Losing It For The Family

Losing It For The Family

Sunday, November 30, 2014

The Inner Turmoil/ How Do I Make This Time A Happy Ending?

I come to you today completely aggravated, disgusted, sad, defeated and any number of negative emotions. I am in another stop and start and stop cycle in my efforts to regain that fire in my belly (no pun intended) to get myself back on track to lower weight and better health. It is possible I am over-thinking it, but I set out this time trying to do something different. I am sure we have all heard that the definition of insanity is doing the same thing over and over and expecting different results. When I decided to fire up this time, I thought to myself " I put a lot of energy and time and effort into the 100 pound loss. When I hit 196, I just decided I needed a break from all the effort." I also debated the point that maybe losing 100 pounds in 10-11 months was too quick and that made it easier to put it back on.

With all that in mind, my thought process was to put a little less emphasis on number crunching, and to try to take off the weight a little slower than last time. I also decided to not use a scale to track progress, but to pick out clothes and use them as goals to reach. It seemed like was doing a pretty good job for awhile. But I stand here today, having to admit that the lack of structure may not have been the best way to get me going. I have once again began an inner debate about going back to being OCD on calories and exercise. But history tells us that hasn't worked out.
So the ultimate question winds up being, what do I need to do to be successful? Can I make the OCD route work by just being mindful of where I am and how to get either to the next checkpoint, and when the goal is reached, to stay there?

Any thoughts on this ?


  1. So tough Shane. If any of us had the ultimate answer to your question, we'd be rich! I believe the answer is different for different people. Calorie counting didn't do it for me either. Giving up sugar and bad carbs has really helped with my urges to overeat. There are so many programs out there...all promoting "the answer". Have you tried Low Carb, High Fat? It does seem to be the way Science is headed in terms of the latest studies. Worth researching anyways. Keeps you full longer and there are way less urges to overeat. I'd really recommend giving up sugar...it's tough but once it's out of your system, you'll be a changed man. Physically and emotionally!

  2. First of all, congratualations! The fact that you've done this before means you KNOW you can do this! :-)

    My thoughts (since you asked): Find what works for you. not to lose weight, but how do you injtend to live the rest of your life?

    Live now the way you want to when you are your goal weight. How much exercise will you do regularly? Will you prep foods in advance for lunches for work (as an example)? Will you track? Every day or just some?

    For ME, a combination of 1) visualizing in very specific detail not just how I want to look and feel, but how I want my daily life to look like coupled with 2) finding a good balance between keeping track but not so fanatical that it isn't sustainable has been th ekey.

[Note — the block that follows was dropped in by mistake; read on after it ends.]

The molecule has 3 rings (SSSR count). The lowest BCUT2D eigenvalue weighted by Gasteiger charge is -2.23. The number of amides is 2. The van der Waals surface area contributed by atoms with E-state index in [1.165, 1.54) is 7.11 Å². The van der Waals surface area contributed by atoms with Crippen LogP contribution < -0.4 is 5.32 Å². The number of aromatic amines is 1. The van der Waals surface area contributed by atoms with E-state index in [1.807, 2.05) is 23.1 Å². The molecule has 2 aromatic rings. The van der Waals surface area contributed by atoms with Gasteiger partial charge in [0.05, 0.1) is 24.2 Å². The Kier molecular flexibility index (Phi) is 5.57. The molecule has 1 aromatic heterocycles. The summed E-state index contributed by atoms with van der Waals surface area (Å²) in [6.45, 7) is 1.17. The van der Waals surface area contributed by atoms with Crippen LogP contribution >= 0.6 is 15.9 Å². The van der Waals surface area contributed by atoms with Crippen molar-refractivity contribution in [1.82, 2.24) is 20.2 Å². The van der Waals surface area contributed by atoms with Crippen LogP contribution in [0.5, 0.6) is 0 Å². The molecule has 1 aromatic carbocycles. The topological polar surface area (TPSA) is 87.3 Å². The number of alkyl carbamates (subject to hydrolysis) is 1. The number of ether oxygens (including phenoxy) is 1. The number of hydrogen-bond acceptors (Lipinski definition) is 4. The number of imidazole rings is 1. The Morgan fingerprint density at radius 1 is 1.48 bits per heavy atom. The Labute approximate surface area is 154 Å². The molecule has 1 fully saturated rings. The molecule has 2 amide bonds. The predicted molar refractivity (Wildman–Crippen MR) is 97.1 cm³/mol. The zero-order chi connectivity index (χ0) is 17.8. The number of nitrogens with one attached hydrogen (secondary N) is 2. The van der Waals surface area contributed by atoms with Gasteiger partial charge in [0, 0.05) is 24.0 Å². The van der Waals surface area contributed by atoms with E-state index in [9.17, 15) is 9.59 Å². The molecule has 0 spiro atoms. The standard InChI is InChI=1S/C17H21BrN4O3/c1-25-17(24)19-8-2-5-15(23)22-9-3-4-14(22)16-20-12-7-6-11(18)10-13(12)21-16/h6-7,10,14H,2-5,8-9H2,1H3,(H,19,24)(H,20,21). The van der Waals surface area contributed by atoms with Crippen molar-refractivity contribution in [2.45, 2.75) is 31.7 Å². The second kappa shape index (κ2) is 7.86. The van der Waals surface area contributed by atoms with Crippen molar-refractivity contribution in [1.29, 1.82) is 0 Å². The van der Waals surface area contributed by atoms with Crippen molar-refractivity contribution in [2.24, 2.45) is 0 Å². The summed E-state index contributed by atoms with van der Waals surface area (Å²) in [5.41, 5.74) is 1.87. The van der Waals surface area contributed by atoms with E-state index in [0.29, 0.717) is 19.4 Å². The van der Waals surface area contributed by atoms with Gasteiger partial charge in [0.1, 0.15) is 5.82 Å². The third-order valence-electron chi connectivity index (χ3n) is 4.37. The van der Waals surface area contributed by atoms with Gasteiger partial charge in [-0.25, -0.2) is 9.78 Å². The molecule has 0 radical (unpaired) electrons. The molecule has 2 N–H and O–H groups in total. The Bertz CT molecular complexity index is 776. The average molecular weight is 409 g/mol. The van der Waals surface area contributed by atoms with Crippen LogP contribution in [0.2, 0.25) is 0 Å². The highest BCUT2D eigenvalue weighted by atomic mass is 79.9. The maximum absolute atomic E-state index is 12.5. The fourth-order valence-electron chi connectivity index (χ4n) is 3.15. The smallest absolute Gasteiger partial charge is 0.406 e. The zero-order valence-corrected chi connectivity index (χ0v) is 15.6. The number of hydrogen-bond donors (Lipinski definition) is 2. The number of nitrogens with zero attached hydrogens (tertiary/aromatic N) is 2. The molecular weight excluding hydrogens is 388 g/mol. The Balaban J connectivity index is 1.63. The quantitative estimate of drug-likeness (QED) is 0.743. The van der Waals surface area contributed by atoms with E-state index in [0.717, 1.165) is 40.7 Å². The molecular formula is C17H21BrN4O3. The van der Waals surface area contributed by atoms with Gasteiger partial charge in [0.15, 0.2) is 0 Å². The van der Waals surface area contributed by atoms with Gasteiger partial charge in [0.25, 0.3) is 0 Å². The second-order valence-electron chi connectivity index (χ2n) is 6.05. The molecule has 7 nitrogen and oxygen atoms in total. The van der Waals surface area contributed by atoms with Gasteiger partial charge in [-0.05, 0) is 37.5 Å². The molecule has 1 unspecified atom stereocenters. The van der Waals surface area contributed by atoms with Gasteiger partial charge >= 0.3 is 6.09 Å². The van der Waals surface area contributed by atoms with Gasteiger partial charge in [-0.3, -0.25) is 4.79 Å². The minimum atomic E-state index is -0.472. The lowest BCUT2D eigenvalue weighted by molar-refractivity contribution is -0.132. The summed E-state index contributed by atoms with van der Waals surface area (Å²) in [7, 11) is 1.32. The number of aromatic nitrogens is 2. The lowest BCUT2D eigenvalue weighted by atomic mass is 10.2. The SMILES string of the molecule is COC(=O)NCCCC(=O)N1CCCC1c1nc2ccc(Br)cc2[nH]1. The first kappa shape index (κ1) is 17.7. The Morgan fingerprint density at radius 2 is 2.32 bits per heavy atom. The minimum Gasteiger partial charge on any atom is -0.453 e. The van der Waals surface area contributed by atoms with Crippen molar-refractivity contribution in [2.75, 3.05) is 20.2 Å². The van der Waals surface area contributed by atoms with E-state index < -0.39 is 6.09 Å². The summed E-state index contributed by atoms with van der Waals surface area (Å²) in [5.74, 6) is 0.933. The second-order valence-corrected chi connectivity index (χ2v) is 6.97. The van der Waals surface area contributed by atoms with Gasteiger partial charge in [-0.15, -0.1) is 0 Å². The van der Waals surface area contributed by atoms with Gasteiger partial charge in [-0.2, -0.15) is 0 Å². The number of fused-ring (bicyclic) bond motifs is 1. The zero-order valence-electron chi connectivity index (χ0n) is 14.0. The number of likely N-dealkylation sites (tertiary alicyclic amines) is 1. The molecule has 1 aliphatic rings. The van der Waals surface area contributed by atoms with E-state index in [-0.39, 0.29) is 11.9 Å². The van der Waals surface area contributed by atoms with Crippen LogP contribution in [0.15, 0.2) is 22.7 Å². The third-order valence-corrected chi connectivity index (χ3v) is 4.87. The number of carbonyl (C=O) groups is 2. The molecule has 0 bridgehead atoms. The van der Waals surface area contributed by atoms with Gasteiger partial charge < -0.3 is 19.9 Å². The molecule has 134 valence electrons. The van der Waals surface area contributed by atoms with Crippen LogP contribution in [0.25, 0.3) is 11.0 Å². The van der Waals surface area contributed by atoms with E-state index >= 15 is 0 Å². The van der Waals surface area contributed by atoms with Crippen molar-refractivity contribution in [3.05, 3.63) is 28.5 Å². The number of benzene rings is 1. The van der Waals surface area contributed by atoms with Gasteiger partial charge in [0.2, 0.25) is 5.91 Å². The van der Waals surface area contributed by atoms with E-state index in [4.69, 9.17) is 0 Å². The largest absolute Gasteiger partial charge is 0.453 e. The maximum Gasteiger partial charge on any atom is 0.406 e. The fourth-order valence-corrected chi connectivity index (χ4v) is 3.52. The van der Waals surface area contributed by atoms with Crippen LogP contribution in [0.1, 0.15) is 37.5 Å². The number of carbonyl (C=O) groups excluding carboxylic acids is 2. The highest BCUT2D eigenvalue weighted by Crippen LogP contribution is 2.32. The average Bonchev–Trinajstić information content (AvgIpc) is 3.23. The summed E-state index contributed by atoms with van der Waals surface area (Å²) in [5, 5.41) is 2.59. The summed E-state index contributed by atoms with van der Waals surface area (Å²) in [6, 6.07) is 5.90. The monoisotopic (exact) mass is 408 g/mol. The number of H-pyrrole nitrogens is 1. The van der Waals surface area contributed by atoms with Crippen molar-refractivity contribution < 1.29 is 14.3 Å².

I am losing weight slowly but consistently. There is no end point - this is how I live my life now.

    Good luck!

  3. Super good book - The Diet Fix, by Dr. Yoni Freedoff. He's Canada's leading expert on non surgical, non medicinal weight loss. He helps shape a life plan in terms of thinking about food and life.

  4. I hope you're having a blessed Christmas weekend! Happy New Year, too!
    The goal for me, is to make sure I have two streams of activity flowing. One is life--and all that entails--with bills, job, family, obligations and responsibilities---
    The other stream consists of the elements I make important for my weight loss goals--The blogging, the tweeting accountability, the counting, measuring, the sugar abstinence, the reaching out for support--the offering support, the exercise, etc.
    The way this works--and the only way it works--is to always make sure these streams run parallel to one another--and to allow the life stream to run in the foreground--and the elements of my recovery firmly in the background... These two streams must not cross.
    I can't allow my life stream to run in the background...and I can't allow my recovery stream to become all consuming by running in the foreground.
    To me--it's about putting things in proper perspective--in their proper place, in other words. As long as they stay there, I'm able to maintain a balance.
    Think of your commitment to taking extraordinary care as an anti-virus program running in the background of your computer...while in the foreground you're doing all kinds of things...but that program is always running--doing what it does, regardless of what you're doing....and the only time you 'hear' from it is if you come across something of concern--then it pops up, "hey--be careful, buddy."
    From reading your blog, I can see where your OCD tendencies make it very difficult to keep your 'streams' separate. But I assure you, if you can capture the essence of this philosophy and put it into practice, it will alleviate a lot of struggle.
    It isn't easy, of course...But it's worth the effort.
    2015 can be the best year, ever, sir!

  5. I believe in the power of planning. If that is "OCD" then so be it. The content of the plan is up to you.